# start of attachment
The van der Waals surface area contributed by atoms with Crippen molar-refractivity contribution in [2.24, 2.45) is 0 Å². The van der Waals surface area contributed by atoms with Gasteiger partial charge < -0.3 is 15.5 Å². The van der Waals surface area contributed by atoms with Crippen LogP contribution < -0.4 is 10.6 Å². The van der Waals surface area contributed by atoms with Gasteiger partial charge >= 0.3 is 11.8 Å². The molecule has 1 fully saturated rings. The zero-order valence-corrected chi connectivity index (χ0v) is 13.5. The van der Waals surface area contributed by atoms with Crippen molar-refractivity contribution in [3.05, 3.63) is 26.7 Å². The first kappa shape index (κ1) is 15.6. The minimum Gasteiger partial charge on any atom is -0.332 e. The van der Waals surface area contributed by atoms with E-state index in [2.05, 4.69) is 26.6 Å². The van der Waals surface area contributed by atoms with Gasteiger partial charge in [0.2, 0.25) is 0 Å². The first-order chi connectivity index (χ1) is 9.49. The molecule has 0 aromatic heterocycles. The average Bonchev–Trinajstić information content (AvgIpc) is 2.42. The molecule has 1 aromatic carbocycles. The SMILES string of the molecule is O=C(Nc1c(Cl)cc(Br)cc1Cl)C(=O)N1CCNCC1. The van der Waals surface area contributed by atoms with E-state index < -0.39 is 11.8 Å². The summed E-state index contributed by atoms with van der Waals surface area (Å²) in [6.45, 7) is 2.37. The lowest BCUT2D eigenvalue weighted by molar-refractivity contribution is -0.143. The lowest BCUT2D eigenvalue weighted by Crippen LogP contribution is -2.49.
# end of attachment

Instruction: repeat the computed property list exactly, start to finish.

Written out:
The van der Waals surface area contributed by atoms with Crippen molar-refractivity contribution in [2.24, 2.45) is 0 Å². The van der Waals surface area contributed by atoms with Gasteiger partial charge < -0.3 is 15.5 Å². The van der Waals surface area contributed by atoms with Crippen LogP contribution < -0.4 is 10.6 Å². The van der Waals surface area contributed by atoms with Gasteiger partial charge >= 0.3 is 11.8 Å². The molecule has 1 fully saturated rings. The zero-order valence-corrected chi connectivity index (χ0v) is 13.5. The van der Waals surface area contributed by atoms with Crippen molar-refractivity contribution in [3.05, 3.63) is 26.7 Å². The first kappa shape index (κ1) is 15.6. The minimum Gasteiger partial charge on any atom is -0.332 e. The van der Waals surface area contributed by atoms with E-state index in [2.05, 4.69) is 26.6 Å². The van der Waals surface area contributed by atoms with Gasteiger partial charge in [0.2, 0.25) is 0 Å². The first-order chi connectivity index (χ1) is 9.49. The molecule has 0 aromatic heterocycles. The average Bonchev–Trinajstić information content (AvgIpc) is 2.42. The molecule has 1 aromatic carbocycles. The SMILES string of the molecule is O=C(Nc1c(Cl)cc(Br)cc1Cl)C(=O)N1CCNCC1. The van der Waals surface area contributed by atoms with E-state index < -0.39 is 11.8 Å². The summed E-state index contributed by atoms with van der Waals surface area (Å²) in [6.45, 7) is 2.37. The lowest BCUT2D eigenvalue weighted by molar-refractivity contribution is -0.143. The lowest BCUT2D eigenvalue weighted by Crippen LogP contribution is -2.49.